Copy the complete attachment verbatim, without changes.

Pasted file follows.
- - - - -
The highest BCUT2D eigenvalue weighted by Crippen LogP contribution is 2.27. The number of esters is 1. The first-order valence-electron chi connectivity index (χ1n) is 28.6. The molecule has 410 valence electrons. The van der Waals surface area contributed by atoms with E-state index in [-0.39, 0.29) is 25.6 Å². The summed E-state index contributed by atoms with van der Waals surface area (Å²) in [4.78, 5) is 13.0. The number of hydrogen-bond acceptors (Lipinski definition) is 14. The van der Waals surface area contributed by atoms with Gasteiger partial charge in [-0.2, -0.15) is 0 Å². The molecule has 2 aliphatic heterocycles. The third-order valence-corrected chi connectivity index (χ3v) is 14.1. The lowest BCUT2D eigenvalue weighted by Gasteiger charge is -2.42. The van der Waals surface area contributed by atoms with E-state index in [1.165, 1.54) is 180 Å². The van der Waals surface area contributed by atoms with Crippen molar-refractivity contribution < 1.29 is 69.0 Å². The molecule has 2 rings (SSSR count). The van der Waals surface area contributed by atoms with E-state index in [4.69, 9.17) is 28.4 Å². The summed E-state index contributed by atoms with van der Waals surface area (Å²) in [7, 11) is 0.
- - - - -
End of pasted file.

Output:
The highest BCUT2D eigenvalue weighted by Crippen LogP contribution is 2.27. The number of esters is 1. The first-order valence-electron chi connectivity index (χ1n) is 28.6. The molecule has 410 valence electrons. The van der Waals surface area contributed by atoms with E-state index in [-0.39, 0.29) is 25.6 Å². The summed E-state index contributed by atoms with van der Waals surface area (Å²) in [4.78, 5) is 13.0. The number of hydrogen-bond acceptors (Lipinski definition) is 14. The van der Waals surface area contributed by atoms with Gasteiger partial charge in [-0.2, -0.15) is 0 Å². The molecule has 2 aliphatic heterocycles. The third-order valence-corrected chi connectivity index (χ3v) is 14.1. The lowest BCUT2D eigenvalue weighted by Gasteiger charge is -2.42. The van der Waals surface area contributed by atoms with E-state index in [1.165, 1.54) is 180 Å². The van der Waals surface area contributed by atoms with Crippen molar-refractivity contribution < 1.29 is 69.0 Å². The molecule has 2 rings (SSSR count). The van der Waals surface area contributed by atoms with E-state index in [4.69, 9.17) is 28.4 Å². The summed E-state index contributed by atoms with van der Waals surface area (Å²) in [7, 11) is 0.